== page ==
How punctal plugs may influence tear osmolarity and aid in dry eye therapies

Tear osmolarity decreases with punctal plug insertion and serves as a leading indicator of therapeutic efficacy in dry eye disease.

Take-home message: Tear osmolarity decreases with punctal plug insertion and serves as a leading indicator of therapeutic efficacy in dry eye disease.

Reviewed by Jay S. Pepose, MD, PhD

St. Louis-Aside from serving as an artificial barrier to loss of tears, punctal plugs may also have an effect on tear osmolarity, said Jay S. Pepose, MD, PhD.

A recent study indicated tear osmolarity scores dropped by more than 10 mOsm/L in almost 50% of the patients tested, said Dr. Pepose, professor of clinical ophthalmology and visual sciences, Washington University School of Medicine, St. Louis.

In a prospective clinical trial of patients with dry eye conducted at a few sites, Dr. Pepose and colleagues sought to determine first, how punctal occlusion affected tear osmolarity and second, the effect of the occlusion on the severity and frequency of symptoms, tear break-up time (TBUT), corneal staining, and meibomian gland dysfunction (MGD).

Twenty-eight subjects were included in the study. All had been diagnosed previously with dry eye and tear film hyperosmolarity (>308 mOsm/L).

In addition to a clinical evaluation that included measurement of the tear osmolarity, symptoms, and a slit-lamp evaluation to determine the TBUT, cornea/conjunctiva staining grade, and MGD, the patients also were asked to complete the Visual Analogue Scale questionnaire. This determined the frequency and severity of symptoms on a scale of 0 indicating no symptoms and 10 indicating high symptoms.


Patients were evaluated at four time points-baseline, 30 days, 60 days, and 90 days after the start of the study-and were randomly assigned to one of two treatment groups:

  • group A, in which punctal plugs were inserted during the second evaluation in 12 subjects; and

  • group B, in which sham treatment was administered during the second visit and punctal plugs were inserted during the third evaluation in 16 subjects.

Dr. Pepose reported no difference in the baseline tear osmolarity, symptoms, or other dry eye signs between the two groups.

At visit 3, the patients with punctal plugs (group A) had a mean reduction in osmolarity from baseline of –8.5 ± 16.42 mOsm/L including four of 12 subjects with reduction in osmolarity of more than 10 mOsm/L (mean, –21.75 ± 13.22 mOsm/L).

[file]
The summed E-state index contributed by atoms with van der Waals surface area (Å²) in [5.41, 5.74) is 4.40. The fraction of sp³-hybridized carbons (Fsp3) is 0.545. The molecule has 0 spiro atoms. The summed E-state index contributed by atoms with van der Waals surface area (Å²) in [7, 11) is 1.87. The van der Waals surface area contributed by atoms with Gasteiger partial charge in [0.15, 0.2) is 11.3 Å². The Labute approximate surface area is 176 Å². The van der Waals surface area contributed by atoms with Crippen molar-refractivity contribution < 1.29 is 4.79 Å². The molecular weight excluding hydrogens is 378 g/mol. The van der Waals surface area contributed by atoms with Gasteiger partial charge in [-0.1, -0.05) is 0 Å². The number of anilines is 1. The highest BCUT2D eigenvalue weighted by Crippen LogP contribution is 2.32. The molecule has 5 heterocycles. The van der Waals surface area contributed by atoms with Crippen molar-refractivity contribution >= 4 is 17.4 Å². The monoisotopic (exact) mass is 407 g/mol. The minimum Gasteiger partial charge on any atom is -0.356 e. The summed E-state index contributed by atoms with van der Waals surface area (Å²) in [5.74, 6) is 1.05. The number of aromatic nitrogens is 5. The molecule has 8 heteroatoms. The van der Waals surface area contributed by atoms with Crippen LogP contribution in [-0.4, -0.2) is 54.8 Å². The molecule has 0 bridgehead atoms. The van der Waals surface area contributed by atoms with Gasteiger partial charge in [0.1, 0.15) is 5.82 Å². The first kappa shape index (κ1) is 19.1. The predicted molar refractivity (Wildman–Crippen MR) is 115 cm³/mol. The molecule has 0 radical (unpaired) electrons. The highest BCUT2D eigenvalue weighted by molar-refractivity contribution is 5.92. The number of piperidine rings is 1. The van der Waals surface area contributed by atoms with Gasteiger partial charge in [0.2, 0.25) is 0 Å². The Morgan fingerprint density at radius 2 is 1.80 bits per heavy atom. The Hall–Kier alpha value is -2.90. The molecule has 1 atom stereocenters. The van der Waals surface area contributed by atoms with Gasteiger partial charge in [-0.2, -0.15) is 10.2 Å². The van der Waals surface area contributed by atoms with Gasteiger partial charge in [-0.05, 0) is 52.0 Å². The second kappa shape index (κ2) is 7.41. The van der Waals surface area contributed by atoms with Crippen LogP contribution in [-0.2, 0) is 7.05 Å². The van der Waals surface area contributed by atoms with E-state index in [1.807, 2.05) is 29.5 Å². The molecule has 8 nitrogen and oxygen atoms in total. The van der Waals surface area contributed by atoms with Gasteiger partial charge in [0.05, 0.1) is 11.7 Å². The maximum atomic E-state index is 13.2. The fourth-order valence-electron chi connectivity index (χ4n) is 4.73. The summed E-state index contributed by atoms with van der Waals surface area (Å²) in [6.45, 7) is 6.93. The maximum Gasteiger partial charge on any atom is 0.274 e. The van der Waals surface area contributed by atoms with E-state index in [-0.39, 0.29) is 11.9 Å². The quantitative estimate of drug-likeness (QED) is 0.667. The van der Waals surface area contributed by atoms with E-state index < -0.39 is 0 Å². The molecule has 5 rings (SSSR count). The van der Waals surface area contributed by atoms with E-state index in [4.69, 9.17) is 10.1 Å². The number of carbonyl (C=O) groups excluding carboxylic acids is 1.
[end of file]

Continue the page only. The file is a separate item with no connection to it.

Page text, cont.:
In group B, no decrease in tear osmolarity was seen during sham treatment. However, following punctal plug insertion, nine of 16 subjects had a decrease of over 10 mOsm/L (mean, –21.89 ± 11.29 mOsm/L).

At visit 4, no clinically relevant changes were seen in the other parameters measured between the two treatment groups.

Following punctal plug treatment, 13 of 28 subjects had a reduction in osmolarity of over 10 mOsm/L, four patients in group A and nine patients in group B. Eight of the total 56 eyes had a reduction in corneal staining by one grade, five eyes in group A and three eyes in group B. Six of eight eyes that had reduced staining also had reduced osmolarity by 10 mOsm/L, according to Dr. Pepose.


“Punctal plugs help retain tears on the ocular surface to help alleviate dry eye disease,” he said. “However, the study cohort varied in their chronicity and severity of dry eye disease in addition to difference in the therapies used. As a result, the change in different dry eye signs and symptoms is expected to be different across the study subjects.”

Tear osmolarity may be a leading indicator of therapy efficacy in DED with punctal plug insertion. Thirteen of the 28 patients had reduced osmolarity over 10 mOsm/L.

Only eight of the total 56 eyes had a reduction in staining. The changes in the symptoms score were similar between the treatment and sham groups. There were no significant changes in meibomian gland function or lid grading.

Tear osmolarity provides an objective quantitative value that can aid the physician to determine/track therapeutic efficacy and counsel the patient to ensure compliance to therapy. Data from a larger sample size with longer follow-up is needed to quantify changes in conventional dry eye signs and symptoms with effective therapy.


Jay S. Pepose, MD, PhD


This article was adapted from Dr. Pepose’s presentation at the 2015 meeting of the American Society of Cataract and Refractive Surgery. Dr. Pepose is a consultant for TearLab. Dr. Pepose was joined in this study by Douglas Devries, OD, and Brian Townsend, OD.

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